Tobacco Industry Marketing: A Violation of Human Rights in Latin America

Vol. 44 No. 2


Kelsey Romeo-Stuppy is a staff attorney with Action on Smoking and Health (ASH), an organization in the metropolitan Washington, D.C., area that works “to end the worldwide disease, damage and death caused by tobacco.”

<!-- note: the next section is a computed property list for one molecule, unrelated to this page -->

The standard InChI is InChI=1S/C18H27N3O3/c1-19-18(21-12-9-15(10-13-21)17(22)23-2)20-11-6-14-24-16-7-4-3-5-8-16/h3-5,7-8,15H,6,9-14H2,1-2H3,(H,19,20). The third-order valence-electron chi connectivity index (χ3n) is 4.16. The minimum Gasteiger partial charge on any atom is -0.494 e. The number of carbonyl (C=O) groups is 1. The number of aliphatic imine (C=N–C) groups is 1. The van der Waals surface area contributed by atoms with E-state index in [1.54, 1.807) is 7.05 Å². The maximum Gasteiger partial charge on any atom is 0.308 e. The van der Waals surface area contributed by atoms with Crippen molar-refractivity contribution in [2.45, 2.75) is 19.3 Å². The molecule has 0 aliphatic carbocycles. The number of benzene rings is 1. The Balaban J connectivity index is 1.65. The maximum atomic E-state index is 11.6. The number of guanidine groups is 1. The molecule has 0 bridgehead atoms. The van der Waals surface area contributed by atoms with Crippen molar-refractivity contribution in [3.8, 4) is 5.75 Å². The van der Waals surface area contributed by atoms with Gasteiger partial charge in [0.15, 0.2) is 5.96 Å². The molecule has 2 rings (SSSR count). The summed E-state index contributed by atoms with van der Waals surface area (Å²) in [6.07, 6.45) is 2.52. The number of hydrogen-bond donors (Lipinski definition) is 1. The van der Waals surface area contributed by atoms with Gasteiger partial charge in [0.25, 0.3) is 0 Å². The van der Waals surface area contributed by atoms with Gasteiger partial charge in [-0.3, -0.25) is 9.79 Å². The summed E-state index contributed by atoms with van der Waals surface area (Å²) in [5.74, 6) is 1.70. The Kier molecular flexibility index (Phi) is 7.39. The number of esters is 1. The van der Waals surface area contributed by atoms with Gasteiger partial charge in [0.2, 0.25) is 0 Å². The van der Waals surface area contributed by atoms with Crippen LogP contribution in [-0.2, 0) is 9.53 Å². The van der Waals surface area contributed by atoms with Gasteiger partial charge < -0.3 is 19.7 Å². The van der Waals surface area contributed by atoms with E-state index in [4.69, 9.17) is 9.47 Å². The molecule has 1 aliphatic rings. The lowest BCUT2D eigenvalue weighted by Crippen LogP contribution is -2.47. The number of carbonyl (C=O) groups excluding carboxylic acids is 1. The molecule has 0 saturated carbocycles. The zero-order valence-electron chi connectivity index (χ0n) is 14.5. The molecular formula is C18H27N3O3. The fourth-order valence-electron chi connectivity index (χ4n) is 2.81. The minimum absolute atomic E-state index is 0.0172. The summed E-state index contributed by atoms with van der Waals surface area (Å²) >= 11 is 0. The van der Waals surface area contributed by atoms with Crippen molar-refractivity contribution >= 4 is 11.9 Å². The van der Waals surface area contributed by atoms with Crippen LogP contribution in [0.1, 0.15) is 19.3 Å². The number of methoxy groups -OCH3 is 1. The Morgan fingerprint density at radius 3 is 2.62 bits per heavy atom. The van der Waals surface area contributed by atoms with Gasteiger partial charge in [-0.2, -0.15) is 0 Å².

Many people, particularly in the United States, are convinced that tobacco is a problem of the past. Unfortunately, that is far from true. Tobacco products still kill more people than alcohol, AIDS, car accidents, illegal drugs, murders, and suicides combined. Left unchecked, tobacco use will kill 1 billion people this century. The World Health Organization (WHO) has called on all countries to take urgent action to reduce smoking. According to the WHO, unless such action is taken, the number of deaths will rise to 8 million annually by 2030. In addition to the staggering damage to life and health, tobacco use is a significant drain on economies and development. The United Nations Development Programme has warned that tobacco use alone costs the world one to two percent of its GDP each year.

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